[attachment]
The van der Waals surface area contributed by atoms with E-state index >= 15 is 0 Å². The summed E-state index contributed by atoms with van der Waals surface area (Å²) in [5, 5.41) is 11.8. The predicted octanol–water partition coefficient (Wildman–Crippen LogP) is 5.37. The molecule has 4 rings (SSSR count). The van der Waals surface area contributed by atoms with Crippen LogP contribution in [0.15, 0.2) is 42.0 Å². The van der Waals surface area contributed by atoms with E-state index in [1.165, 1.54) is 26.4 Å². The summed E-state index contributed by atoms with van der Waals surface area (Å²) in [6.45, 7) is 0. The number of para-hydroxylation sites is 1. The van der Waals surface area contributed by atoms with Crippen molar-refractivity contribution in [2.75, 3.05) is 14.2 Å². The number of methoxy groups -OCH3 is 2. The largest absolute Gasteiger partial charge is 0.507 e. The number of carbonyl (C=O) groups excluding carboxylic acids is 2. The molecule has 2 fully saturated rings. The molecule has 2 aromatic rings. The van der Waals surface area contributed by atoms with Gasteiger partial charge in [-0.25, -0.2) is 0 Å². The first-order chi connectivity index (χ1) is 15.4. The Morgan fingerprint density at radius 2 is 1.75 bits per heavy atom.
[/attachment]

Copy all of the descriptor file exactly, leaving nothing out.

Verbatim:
The van der Waals surface area contributed by atoms with E-state index >= 15 is 0 Å². The summed E-state index contributed by atoms with van der Waals surface area (Å²) in [5, 5.41) is 11.8. The predicted octanol–water partition coefficient (Wildman–Crippen LogP) is 5.37. The molecule has 4 rings (SSSR count). The van der Waals surface area contributed by atoms with Crippen LogP contribution in [0.15, 0.2) is 42.0 Å². The van der Waals surface area contributed by atoms with E-state index in [1.165, 1.54) is 26.4 Å². The summed E-state index contributed by atoms with van der Waals surface area (Å²) in [6.45, 7) is 0. The number of para-hydroxylation sites is 1. The van der Waals surface area contributed by atoms with Crippen molar-refractivity contribution in [2.75, 3.05) is 14.2 Å². The number of methoxy groups -OCH3 is 2. The largest absolute Gasteiger partial charge is 0.507 e. The number of carbonyl (C=O) groups excluding carboxylic acids is 2. The molecule has 2 fully saturated rings. The molecule has 2 aromatic rings. The van der Waals surface area contributed by atoms with Gasteiger partial charge in [-0.25, -0.2) is 0 Å². The first-order chi connectivity index (χ1) is 15.4. The Morgan fingerprint density at radius 2 is 1.75 bits per heavy atom.